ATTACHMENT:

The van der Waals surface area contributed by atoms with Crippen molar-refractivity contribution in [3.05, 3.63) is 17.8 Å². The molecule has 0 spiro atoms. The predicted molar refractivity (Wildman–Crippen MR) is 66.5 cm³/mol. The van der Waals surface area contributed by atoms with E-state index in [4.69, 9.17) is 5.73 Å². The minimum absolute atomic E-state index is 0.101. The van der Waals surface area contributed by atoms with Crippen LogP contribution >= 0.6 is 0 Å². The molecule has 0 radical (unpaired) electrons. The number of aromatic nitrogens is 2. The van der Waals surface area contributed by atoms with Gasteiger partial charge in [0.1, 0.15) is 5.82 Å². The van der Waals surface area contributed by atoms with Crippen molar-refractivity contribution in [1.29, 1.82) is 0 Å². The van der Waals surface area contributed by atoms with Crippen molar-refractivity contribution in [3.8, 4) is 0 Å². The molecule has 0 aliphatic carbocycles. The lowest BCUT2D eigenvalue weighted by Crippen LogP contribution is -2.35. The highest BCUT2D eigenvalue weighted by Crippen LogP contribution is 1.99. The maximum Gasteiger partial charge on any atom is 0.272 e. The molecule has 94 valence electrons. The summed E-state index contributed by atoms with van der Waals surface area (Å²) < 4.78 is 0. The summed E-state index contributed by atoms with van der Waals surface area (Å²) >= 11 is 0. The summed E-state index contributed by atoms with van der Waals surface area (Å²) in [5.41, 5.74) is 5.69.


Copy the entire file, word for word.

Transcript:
The van der Waals surface area contributed by atoms with Crippen molar-refractivity contribution in [3.05, 3.63) is 17.8 Å². The molecule has 0 spiro atoms. The predicted molar refractivity (Wildman–Crippen MR) is 66.5 cm³/mol. The van der Waals surface area contributed by atoms with E-state index in [4.69, 9.17) is 5.73 Å². The minimum absolute atomic E-state index is 0.101. The van der Waals surface area contributed by atoms with Crippen LogP contribution >= 0.6 is 0 Å². The molecule has 0 radical (unpaired) electrons. The number of aromatic nitrogens is 2. The van der Waals surface area contributed by atoms with Gasteiger partial charge in [0.1, 0.15) is 5.82 Å². The van der Waals surface area contributed by atoms with Crippen molar-refractivity contribution in [1.29, 1.82) is 0 Å². The van der Waals surface area contributed by atoms with Crippen molar-refractivity contribution in [3.8, 4) is 0 Å². The molecule has 0 aliphatic carbocycles. The lowest BCUT2D eigenvalue weighted by Crippen LogP contribution is -2.35. The highest BCUT2D eigenvalue weighted by Crippen LogP contribution is 1.99. The maximum Gasteiger partial charge on any atom is 0.272 e. The molecule has 94 valence electrons. The summed E-state index contributed by atoms with van der Waals surface area (Å²) < 4.78 is 0. The summed E-state index contributed by atoms with van der Waals surface area (Å²) >= 11 is 0. The summed E-state index contributed by atoms with van der Waals surface area (Å²) in [5.41, 5.74) is 5.69.